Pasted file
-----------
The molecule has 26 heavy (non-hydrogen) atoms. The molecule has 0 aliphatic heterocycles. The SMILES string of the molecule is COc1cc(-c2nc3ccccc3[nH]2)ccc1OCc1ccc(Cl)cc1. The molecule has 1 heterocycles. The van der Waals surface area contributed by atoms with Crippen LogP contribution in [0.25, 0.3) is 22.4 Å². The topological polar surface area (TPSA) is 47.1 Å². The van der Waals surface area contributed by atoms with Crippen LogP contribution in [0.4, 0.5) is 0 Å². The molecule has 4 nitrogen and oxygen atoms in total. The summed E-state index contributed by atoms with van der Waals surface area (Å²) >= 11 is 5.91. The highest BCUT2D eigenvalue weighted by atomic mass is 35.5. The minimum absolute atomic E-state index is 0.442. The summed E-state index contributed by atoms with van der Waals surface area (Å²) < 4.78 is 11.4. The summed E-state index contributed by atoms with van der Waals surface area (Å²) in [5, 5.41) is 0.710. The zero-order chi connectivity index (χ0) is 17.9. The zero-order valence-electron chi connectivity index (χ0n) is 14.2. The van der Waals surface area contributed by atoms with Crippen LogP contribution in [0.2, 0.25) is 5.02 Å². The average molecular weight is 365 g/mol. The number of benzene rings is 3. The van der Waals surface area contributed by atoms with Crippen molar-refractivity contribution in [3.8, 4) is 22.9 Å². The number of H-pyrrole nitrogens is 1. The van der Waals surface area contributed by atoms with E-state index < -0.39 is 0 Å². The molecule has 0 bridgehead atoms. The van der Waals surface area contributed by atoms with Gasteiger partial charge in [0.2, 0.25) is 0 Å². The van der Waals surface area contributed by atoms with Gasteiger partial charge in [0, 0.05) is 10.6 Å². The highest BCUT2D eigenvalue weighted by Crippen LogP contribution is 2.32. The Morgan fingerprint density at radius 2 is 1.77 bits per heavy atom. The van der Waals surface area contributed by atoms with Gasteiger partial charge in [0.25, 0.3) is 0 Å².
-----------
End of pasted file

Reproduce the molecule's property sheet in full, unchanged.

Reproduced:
The molecule has 26 heavy (non-hydrogen) atoms. The molecule has 0 aliphatic heterocycles. The SMILES string of the molecule is COc1cc(-c2nc3ccccc3[nH]2)ccc1OCc1ccc(Cl)cc1. The molecule has 1 heterocycles. The van der Waals surface area contributed by atoms with Crippen LogP contribution in [0.25, 0.3) is 22.4 Å². The topological polar surface area (TPSA) is 47.1 Å². The van der Waals surface area contributed by atoms with Crippen LogP contribution in [0.4, 0.5) is 0 Å². The molecule has 4 nitrogen and oxygen atoms in total. The summed E-state index contributed by atoms with van der Waals surface area (Å²) >= 11 is 5.91. The highest BCUT2D eigenvalue weighted by atomic mass is 35.5. The minimum absolute atomic E-state index is 0.442. The summed E-state index contributed by atoms with van der Waals surface area (Å²) < 4.78 is 11.4. The summed E-state index contributed by atoms with van der Waals surface area (Å²) in [5, 5.41) is 0.710. The zero-order chi connectivity index (χ0) is 17.9. The zero-order valence-electron chi connectivity index (χ0n) is 14.2. The van der Waals surface area contributed by atoms with Crippen LogP contribution in [0.2, 0.25) is 5.02 Å². The average molecular weight is 365 g/mol. The number of benzene rings is 3. The van der Waals surface area contributed by atoms with Crippen molar-refractivity contribution in [3.8, 4) is 22.9 Å². The number of H-pyrrole nitrogens is 1. The van der Waals surface area contributed by atoms with E-state index < -0.39 is 0 Å². The molecule has 0 bridgehead atoms. The van der Waals surface area contributed by atoms with Gasteiger partial charge in [0.2, 0.25) is 0 Å². The van der Waals surface area contributed by atoms with Gasteiger partial charge in [0, 0.05) is 10.6 Å². The highest BCUT2D eigenvalue weighted by Crippen LogP contribution is 2.32. The Morgan fingerprint density at radius 2 is 1.77 bits per heavy atom. The van der Waals surface area contributed by atoms with Gasteiger partial charge in [0.25, 0.3) is 0 Å².